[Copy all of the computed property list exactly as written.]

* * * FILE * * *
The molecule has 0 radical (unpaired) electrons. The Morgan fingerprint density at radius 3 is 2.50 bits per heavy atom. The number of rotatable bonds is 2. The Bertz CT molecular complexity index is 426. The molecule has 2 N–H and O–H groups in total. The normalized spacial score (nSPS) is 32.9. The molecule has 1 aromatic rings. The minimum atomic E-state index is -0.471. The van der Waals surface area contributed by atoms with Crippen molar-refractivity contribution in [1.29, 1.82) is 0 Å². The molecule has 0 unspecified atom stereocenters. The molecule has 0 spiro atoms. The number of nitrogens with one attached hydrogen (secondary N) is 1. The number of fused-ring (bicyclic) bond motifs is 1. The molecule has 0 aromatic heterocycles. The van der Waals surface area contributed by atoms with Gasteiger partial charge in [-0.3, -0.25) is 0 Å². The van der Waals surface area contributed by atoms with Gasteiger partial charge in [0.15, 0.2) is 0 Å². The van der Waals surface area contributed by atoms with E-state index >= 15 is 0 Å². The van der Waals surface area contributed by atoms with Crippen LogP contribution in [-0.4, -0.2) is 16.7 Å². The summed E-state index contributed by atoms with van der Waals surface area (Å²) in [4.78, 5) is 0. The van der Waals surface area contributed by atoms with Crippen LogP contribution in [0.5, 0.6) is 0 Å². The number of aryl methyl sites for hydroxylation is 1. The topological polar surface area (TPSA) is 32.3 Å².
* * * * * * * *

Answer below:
The molecule has 0 radical (unpaired) electrons. The Morgan fingerprint density at radius 3 is 2.50 bits per heavy atom. The number of rotatable bonds is 2. The Bertz CT molecular complexity index is 426. The molecule has 2 N–H and O–H groups in total. The normalized spacial score (nSPS) is 32.9. The molecule has 1 aromatic rings. The minimum atomic E-state index is -0.471. The van der Waals surface area contributed by atoms with Crippen molar-refractivity contribution in [1.29, 1.82) is 0 Å². The molecule has 0 unspecified atom stereocenters. The molecule has 0 spiro atoms. The number of nitrogens with one attached hydrogen (secondary N) is 1. The number of fused-ring (bicyclic) bond motifs is 1. The molecule has 0 aromatic heterocycles. The van der Waals surface area contributed by atoms with Gasteiger partial charge in [-0.3, -0.25) is 0 Å². The van der Waals surface area contributed by atoms with Gasteiger partial charge in [0.15, 0.2) is 0 Å². The van der Waals surface area contributed by atoms with E-state index >= 15 is 0 Å². The van der Waals surface area contributed by atoms with Crippen LogP contribution in [-0.4, -0.2) is 16.7 Å². The summed E-state index contributed by atoms with van der Waals surface area (Å²) in [4.78, 5) is 0. The van der Waals surface area contributed by atoms with Crippen LogP contribution in [0.5, 0.6) is 0 Å². The number of aryl methyl sites for hydroxylation is 1. The topological polar surface area (TPSA) is 32.3 Å².